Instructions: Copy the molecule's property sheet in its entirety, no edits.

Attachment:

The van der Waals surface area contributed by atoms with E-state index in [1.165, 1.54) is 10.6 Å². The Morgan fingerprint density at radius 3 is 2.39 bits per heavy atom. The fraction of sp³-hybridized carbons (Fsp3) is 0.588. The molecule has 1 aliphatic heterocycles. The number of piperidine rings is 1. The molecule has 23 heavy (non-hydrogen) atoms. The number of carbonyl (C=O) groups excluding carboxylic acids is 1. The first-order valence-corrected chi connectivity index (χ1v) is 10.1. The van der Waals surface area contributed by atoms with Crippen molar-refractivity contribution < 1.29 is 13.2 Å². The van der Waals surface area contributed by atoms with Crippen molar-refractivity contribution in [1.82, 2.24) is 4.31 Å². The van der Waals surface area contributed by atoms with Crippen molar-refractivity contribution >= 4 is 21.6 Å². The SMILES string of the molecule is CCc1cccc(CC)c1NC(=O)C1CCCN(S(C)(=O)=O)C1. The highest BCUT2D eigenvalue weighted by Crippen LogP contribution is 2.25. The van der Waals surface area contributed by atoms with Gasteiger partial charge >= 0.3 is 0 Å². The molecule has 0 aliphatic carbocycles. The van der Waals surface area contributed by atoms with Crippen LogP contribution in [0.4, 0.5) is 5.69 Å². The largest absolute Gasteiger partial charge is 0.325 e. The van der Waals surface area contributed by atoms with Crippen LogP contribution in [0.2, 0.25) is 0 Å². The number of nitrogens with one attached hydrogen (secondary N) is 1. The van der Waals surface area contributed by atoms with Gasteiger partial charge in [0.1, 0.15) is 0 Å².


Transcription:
The van der Waals surface area contributed by atoms with E-state index in [1.165, 1.54) is 10.6 Å². The Morgan fingerprint density at radius 3 is 2.39 bits per heavy atom. The fraction of sp³-hybridized carbons (Fsp3) is 0.588. The molecule has 1 aliphatic heterocycles. The number of piperidine rings is 1. The molecule has 23 heavy (non-hydrogen) atoms. The number of carbonyl (C=O) groups excluding carboxylic acids is 1. The first-order valence-corrected chi connectivity index (χ1v) is 10.1. The van der Waals surface area contributed by atoms with Crippen molar-refractivity contribution < 1.29 is 13.2 Å². The van der Waals surface area contributed by atoms with Crippen molar-refractivity contribution in [1.82, 2.24) is 4.31 Å². The van der Waals surface area contributed by atoms with Crippen molar-refractivity contribution >= 4 is 21.6 Å². The SMILES string of the molecule is CCc1cccc(CC)c1NC(=O)C1CCCN(S(C)(=O)=O)C1. The highest BCUT2D eigenvalue weighted by Crippen LogP contribution is 2.25. The van der Waals surface area contributed by atoms with Gasteiger partial charge >= 0.3 is 0 Å². The molecule has 0 aliphatic carbocycles. The van der Waals surface area contributed by atoms with Crippen LogP contribution in [0.4, 0.5) is 5.69 Å². The largest absolute Gasteiger partial charge is 0.325 e. The van der Waals surface area contributed by atoms with Crippen LogP contribution in [0.2, 0.25) is 0 Å². The number of nitrogens with one attached hydrogen (secondary N) is 1. The van der Waals surface area contributed by atoms with Gasteiger partial charge in [0.1, 0.15) is 0 Å².